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T-Bird At Ako (remastered)

Last night’s World Premiere goes to show that we still care about our arts, our culture and its legacies. This restoration by ABS CBN makes us remember an age where an unparalleled culture of fandom and rivalry were the real main events. With brilliant direction from Danny Zialcita and an ever-engaging screenplay by Portia Ilagan, T-BIRD AT AKO (1982) is a testament of the beauty and promise we had had during the second Golden Years of Philippine Cinema.

Despite its stance on homosexuality, this film is arguably a manifesto of a time where social norms and morality were still limited and oppressive. Sylvia (Aunor) chose the common path. She, in the end, untied her ponytails, and ran into Jake’s (Abuel) open arms. Had it been made today, T-BIRD AT AKO would likely have had a more unconventional ending. Sylvia might fight for Isabel (Santos), or better yet, let her go. But she’ll continue to happily explore her new-found identity on her own. 

From a 20th century perspective, viewing this Zialcita classic made me rejoice and appreciate how we, as a people, a nation and a consciousness, have emerged from such oppressive and limiting norms. As a people, we have embraced the ever-widening spectrum of gender, and have somehow accepted that preference is relative, and love — ever-bending.

It is a happy thought to realize how fiercely and bravely we are changing!

Let’s get one thing straight, though — Looking for relevance in a Zialcita film is like looking and waiting for a supernova in a glance. It is coincidental, if not impossible. His plots are  bended, his characters absurd, and his themes on infidelities are usually flawed and laughable. He touched on the issues of domesticity, while experimenting on the complex psychology of romance. Take for example LANGIS AT TUBIG (1980) and GAANO KADALAS ANG MINSAN? (1982). Here, Zialcita brings to us the unfaithful, wanting husband who would sooner or later get the nod from his wife in an implausible agreement. In NAGALIT ANG BUWAN SA HABA NG GABI (1983), who would forget the seemingly endless nights when Delza de Joya (Laurice Guillen), would sleep husbandless in her bed knowing that her other half is with another woman? How could we empathize with her when the morning comes and the husband returns to play the pretentious loving husband and father? The husband (usually played by the great and dashing Dindo Fernando), would continue with his liaisons, while enjoying the permission only a wife in a Zialcita film could give. It is unreal, pathetic, and depressingly anti-woman. These are the sacrifices that we willingly swallow for the sake of melodrama.

But who cares?! These are the stories and characters that make us go to the movies. Filipino entertainment has always embraced the trivial and pathetic, and Zialcita has conquered a great many followers. Also, his approach to filmmaking makes all the difference. His remarkable choreographed blocks, his contemplated edits, and his farcical characters create a repertoire of films that is worth a box set. And did I mention his crispy and staggering lines that set the surreal mood for melodrama? The stichomythias in his films have crossed the borders of wit and sarcasm. His satirical punchlines are already celebrations on their own! Zialcita, by just simply being him, had mastered the art of spectacle. It is in these cinematic forms that made us turn our heads, listen, look and follow.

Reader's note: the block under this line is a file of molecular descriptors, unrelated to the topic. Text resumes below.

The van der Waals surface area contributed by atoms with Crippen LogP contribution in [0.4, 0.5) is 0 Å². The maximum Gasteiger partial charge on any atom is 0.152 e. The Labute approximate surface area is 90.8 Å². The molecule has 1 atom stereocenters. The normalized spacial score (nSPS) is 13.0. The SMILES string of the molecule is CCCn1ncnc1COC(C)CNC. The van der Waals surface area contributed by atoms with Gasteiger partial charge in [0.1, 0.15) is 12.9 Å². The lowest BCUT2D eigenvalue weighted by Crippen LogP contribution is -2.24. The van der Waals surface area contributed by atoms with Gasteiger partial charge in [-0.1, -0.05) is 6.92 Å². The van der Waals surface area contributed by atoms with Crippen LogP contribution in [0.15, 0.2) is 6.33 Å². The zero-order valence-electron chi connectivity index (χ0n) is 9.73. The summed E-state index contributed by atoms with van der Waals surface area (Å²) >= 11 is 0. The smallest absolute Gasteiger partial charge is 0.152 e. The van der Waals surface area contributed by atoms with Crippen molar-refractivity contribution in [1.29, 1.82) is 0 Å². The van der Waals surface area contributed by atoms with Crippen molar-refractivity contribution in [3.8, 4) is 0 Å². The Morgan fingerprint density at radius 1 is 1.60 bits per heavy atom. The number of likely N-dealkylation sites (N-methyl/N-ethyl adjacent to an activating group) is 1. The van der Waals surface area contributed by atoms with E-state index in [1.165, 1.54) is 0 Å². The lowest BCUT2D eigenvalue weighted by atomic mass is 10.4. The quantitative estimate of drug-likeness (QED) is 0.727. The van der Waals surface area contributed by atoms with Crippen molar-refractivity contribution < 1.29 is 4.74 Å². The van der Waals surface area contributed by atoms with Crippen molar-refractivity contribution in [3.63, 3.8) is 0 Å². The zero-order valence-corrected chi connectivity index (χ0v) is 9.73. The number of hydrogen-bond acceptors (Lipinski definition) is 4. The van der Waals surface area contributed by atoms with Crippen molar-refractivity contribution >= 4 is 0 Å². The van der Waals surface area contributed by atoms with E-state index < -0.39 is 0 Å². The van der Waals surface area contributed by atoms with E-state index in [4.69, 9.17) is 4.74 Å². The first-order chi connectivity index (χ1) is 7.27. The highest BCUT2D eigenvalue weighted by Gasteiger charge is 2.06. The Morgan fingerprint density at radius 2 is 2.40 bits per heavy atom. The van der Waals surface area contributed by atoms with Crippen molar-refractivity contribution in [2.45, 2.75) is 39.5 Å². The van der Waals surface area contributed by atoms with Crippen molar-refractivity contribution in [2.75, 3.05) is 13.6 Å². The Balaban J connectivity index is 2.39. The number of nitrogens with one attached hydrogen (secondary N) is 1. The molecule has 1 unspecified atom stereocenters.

One director and a screenwriter, today, have attempted to relive one of his works in the 80s. It was a brave attempt, but one can never reshape the work of a genius.  His superficiality is his own. None can never parallel with that. The best that we can have, at this age, is to restore its original material and commemorate the glory that was Zialcita.

The remastered version of Danny Zialcita’s T-BIRD AT AKO is clearly something that we can be proud of. At an age of total enlightenment, we no longer need to know who’s better between Aunor and Santos. What matters now is that we have a film we can return to, so we can once again, embrace the magic of cinema and understand why it continually touches our lives. Apart from a salute to a director, who has once graced our taste and tickled our sensitivities as Filipinos, it is also a celebration of two great actresses who will ceaselessly make us smile every time we wonder what magic they have that makes us submit to their bidding.

Mabuhay si Nora Aunor!

Mabuhay si Vilma Santos!

Mabuhay si Danny Zialcita!

Mabuhay ang Pelikulang Pilipino!!!

Tags : abs cbn film restorationfilmfilmsnora aunorreviewreviewst-bird at akot-bird at ako (1982)t-bird at ako remasteredvilma santos
Orly S. Agawin

The author Orly S. Agawin

Orly has been writing for The Jellicle Blog since 2008. He is a training and development consultant by day and an art enthusiast by night. He lives in Parañaque with his mom.

4 Comments

    1. Thank you, Kuya Rico! Mabuhay tayong lahat! Napakaganda ng pagkaka-restore ng pelikula. Ang linaw linaw, na parang kahapon lang ginawa. Napaka-refreshing.

      Natutuwa rin ako ng sobra dahil isa ito sa mga paborito kong pelikula ni Nora at ni Vilma. Tapos sa wakas ay napanood ko na siya sa big screen! At nakita ko pa si Odette Khan. At si Portia Ilagan!

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